I learned for the first time today that there are laws in many states prohibiting the use of a doctor's apology as an admission in a malpractice claim against the doctor. (AP, R.I. 4/12/07) According to the report, at least 28 states already have the legislation and 8 other states are considering adopting it. Furthermore, the article reveals that insurers warn doctors against the dangers of apologizing or using words such as "error", "mistake", "fault", or "negligence" in talking to their patients.
Is this what our legal system has wrought? Have we so intimidated the medical profession that its members fear admitting their mistakes and offering to correct them; that we need legislation to protect them against the consequences of apologizing? Concededly, doctors are faced with baseless malpractice claims, exorbitant insurance premiums, the expenditure of time and emotion in defending suits and the possibility that their mere threat causes them to practice and prescribe in a manner that they would not do otherwise.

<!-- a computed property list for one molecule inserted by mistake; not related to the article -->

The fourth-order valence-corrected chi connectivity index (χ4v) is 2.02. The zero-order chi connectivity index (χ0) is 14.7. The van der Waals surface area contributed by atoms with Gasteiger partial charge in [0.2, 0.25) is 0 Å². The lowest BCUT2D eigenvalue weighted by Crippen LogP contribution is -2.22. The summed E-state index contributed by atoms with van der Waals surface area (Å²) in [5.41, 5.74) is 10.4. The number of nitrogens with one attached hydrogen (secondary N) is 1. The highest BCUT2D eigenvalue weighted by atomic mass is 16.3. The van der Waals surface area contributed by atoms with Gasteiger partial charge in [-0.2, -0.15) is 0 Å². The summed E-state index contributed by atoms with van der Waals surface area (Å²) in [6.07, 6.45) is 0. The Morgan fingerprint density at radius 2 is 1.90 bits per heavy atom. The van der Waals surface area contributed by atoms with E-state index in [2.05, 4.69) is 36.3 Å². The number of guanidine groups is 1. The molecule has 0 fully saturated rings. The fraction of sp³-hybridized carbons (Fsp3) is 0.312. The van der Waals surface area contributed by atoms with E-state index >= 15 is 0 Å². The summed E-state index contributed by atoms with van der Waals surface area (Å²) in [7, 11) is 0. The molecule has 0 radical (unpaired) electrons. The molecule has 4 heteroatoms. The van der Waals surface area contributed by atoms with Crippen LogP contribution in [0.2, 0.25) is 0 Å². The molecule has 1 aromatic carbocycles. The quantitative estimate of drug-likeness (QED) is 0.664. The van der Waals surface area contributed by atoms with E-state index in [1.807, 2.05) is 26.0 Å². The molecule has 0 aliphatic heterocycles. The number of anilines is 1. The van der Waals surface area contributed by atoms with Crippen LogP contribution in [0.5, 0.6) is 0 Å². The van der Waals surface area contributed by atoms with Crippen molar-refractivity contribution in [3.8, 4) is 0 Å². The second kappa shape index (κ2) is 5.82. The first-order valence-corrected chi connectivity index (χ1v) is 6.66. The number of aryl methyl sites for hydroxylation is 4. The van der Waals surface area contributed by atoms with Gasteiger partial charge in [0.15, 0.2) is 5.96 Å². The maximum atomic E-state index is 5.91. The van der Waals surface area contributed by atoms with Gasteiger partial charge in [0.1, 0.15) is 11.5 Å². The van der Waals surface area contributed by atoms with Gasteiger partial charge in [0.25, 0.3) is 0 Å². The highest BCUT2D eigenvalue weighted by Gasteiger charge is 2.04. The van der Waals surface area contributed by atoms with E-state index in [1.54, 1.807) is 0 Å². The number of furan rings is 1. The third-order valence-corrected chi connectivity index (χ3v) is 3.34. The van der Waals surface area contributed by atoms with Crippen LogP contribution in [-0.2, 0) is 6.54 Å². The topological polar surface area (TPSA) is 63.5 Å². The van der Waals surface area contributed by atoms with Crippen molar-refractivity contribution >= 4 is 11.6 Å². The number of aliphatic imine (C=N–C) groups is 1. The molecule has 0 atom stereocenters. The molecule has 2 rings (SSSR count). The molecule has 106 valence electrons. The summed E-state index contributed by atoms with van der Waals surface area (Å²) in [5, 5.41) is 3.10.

But likewise, there are legitimate malpractice claims. Do we want our medical profession to be more concerned with potential liability than being candid and caring for the health and well-being of their patients. And if morality and principle do not suffice, practically, who is more likely to be sued, the doctor who admits his mistake to the patient and offers to correct it or the doctor who conceals and avoids confessing the error.
I had a doctor for years who had a sign in his waiting room: I HAVE NO INSURANCE. IF YOU PLAN TO SUE ME, PLEASE GO ELSEWHERE. If he made a mistake, I know he would tell me, because he was more concerned with my health than his liability. If we in the legal profession have reversed that then I hope none of us ever gets sick.